Yarolin said, “To my knowledge, I’ve followed all the laws, and if I haven’t, I welcome them to tell me which laws I’ve broken, and I’ll abide by them.”

BSL City Manager Paul Sabiston says as long as Yarolin did not place her signs on public property or right of ways, she did not break any laws.

“Certainly there is a long history of freedom of speech in this country, and we don’t really want to get into this issue,” Sabiston said. “We’re just trying to limit our responsibilities with just political signs at the right place at the right time.”

Yarolin says she will continue to put up her signs around Boiling Spring Lakes and hopes her message about White gets across to voters.

“He’s bullied people for years now, and I’m just showing that he’s not going to bully me,” Yarolin said. “I’m going to get the truth out there, and pretty much he’s going to get a dose of his own medicine, because they’ve tried intimidating me, and I’m not going away.”

Boiling Spring Lakes Police Chief Emmett Ballree says this kind of situation with candidate signs is common during elections.

We tried to talk with Mayor White, but he declined an interview.

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Wilmington man in Turkey during quake

Monday, October 24th, 2011

WILMINGTON, NC (WWAY) — The damage in Turkey from the 7.2 magnitude earthquake is hard to stomach for those who have family and friends there. A former Wilmington restaurant owner is in Turkey right now.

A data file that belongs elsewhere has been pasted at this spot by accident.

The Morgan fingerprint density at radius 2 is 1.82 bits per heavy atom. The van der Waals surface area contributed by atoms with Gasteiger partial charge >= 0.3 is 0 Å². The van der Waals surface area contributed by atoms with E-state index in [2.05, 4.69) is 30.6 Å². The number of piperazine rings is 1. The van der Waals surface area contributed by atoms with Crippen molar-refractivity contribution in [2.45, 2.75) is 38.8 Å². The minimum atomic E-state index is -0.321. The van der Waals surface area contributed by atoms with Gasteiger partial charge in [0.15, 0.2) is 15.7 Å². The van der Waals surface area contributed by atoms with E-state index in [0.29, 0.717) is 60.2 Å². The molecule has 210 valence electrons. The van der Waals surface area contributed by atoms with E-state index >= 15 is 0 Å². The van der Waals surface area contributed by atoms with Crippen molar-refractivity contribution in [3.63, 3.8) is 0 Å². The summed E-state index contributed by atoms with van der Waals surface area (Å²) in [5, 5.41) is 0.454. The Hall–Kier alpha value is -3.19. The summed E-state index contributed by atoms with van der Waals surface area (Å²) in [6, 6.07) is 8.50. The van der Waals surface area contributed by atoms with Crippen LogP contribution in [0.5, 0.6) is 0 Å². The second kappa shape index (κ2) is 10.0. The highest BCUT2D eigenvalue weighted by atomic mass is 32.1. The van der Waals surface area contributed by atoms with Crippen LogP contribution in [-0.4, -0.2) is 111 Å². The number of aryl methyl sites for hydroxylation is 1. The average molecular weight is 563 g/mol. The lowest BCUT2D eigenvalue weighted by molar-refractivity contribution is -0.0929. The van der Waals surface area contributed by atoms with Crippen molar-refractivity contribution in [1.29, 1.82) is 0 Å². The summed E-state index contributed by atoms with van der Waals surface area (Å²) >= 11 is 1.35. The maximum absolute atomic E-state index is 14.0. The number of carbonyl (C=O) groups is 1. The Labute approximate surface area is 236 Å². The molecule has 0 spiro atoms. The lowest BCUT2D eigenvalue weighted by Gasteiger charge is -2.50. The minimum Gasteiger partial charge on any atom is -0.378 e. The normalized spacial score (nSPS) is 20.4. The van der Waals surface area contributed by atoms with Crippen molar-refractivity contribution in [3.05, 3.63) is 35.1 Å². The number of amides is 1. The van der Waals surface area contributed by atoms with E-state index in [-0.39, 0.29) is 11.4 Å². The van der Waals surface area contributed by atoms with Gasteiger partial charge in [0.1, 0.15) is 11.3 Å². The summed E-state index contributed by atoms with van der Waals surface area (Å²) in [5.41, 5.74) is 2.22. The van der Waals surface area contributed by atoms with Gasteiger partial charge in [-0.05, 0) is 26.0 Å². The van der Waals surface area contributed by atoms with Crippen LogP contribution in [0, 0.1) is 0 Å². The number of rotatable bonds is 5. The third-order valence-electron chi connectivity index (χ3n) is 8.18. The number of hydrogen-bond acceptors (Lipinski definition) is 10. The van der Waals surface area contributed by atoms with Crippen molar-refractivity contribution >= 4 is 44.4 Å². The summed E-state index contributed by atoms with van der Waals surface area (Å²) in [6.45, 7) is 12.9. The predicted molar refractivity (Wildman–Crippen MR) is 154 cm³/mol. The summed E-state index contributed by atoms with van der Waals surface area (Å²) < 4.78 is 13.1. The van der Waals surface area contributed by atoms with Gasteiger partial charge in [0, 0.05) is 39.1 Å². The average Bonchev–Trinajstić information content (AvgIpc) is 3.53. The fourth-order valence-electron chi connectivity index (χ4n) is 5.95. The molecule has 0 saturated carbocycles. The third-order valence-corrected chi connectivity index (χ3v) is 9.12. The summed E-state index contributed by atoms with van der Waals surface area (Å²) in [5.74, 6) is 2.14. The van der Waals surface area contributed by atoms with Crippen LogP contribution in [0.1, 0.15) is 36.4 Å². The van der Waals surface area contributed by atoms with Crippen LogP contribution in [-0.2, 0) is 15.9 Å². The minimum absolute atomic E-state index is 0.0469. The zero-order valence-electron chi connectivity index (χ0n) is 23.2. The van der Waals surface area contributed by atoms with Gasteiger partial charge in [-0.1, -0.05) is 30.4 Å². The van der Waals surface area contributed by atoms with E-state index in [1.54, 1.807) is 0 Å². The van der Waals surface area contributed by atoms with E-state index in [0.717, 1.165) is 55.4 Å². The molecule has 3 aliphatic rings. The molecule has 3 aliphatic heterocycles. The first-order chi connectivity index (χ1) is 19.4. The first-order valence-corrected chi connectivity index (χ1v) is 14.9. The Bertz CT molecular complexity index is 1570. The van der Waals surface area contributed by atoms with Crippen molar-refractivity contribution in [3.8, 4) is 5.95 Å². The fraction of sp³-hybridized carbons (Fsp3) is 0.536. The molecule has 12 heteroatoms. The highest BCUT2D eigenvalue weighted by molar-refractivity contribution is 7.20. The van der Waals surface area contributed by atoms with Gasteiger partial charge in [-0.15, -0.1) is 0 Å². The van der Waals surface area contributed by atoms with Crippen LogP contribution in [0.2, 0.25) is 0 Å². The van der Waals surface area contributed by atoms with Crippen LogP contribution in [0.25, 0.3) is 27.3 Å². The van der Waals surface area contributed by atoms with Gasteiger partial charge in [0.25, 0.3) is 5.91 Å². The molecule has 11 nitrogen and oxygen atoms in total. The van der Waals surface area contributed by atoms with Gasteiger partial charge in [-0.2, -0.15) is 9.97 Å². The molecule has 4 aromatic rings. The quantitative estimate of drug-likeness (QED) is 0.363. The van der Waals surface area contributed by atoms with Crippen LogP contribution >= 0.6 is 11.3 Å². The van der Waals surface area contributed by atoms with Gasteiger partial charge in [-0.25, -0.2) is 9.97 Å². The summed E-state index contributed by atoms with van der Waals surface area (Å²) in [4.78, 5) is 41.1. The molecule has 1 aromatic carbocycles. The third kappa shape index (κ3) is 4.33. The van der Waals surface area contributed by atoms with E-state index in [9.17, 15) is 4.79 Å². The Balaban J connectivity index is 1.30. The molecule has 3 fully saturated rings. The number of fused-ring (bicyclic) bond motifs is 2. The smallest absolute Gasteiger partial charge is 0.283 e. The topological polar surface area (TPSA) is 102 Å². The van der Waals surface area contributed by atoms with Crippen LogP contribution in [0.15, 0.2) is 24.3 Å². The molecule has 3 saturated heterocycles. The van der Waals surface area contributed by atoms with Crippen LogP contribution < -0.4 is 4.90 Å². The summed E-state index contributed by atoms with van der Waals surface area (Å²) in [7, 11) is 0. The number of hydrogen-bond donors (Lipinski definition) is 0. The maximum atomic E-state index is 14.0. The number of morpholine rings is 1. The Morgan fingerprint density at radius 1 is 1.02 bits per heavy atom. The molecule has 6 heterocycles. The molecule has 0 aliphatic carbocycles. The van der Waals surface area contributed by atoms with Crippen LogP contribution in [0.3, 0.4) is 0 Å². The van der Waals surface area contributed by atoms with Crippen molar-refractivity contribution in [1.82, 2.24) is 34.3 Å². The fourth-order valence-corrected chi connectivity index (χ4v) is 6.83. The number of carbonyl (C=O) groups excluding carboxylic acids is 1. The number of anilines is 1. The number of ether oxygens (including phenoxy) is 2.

Huseyin Osogul is in Turkey for his aunt’s funeral. He had no clue his trip home would include watching his homeland try to emerge from a natural disaster.

As the death toll in Turkey mounts, few can do anything but watch as the search for survivors continues.

Ozogul lives in Wilmington, but he’s visiting family in Istanbul. He learned about the quake the same way many people around the world did.

“As soon as they had an earthquake I just heard right away, because we were watching TV,” he said by phone Monday.

Istanbul is about 600 miles from where the quake struck, so Ozogul didn’t feel anything, but he feels for the survivors and the injured.

“They don’t have a house, and they don’t have a place to stay, and also it’s getting ready to snow there,” Ozogul said. “I was looking at the forecast, and it shows snow start tomorrow or something, and it’s going the whole week, and a lot of people are going to be out of a house.”

Ozogul says the quake is a big topic of conversation over there, as he’s learning the effects are far reaching.

“A taxi driver I spoke with from the Istanbul area, he says he’s trying to reach his family can’t get to them, and he got relatives there, last night I was talking to the guy and he can’t contact with anybody so far,” Ozogul said.

Ozogul is thankful his family is safe, because he knows there are so many whose loved ones are still missing and perhaps dead.

“We just feel bad, ’cause a lot of people I’ve seen are crying about it, because it’s terribly ghastly right now,” he said.

Ozogul plans to return to Wilmington at the end of the month.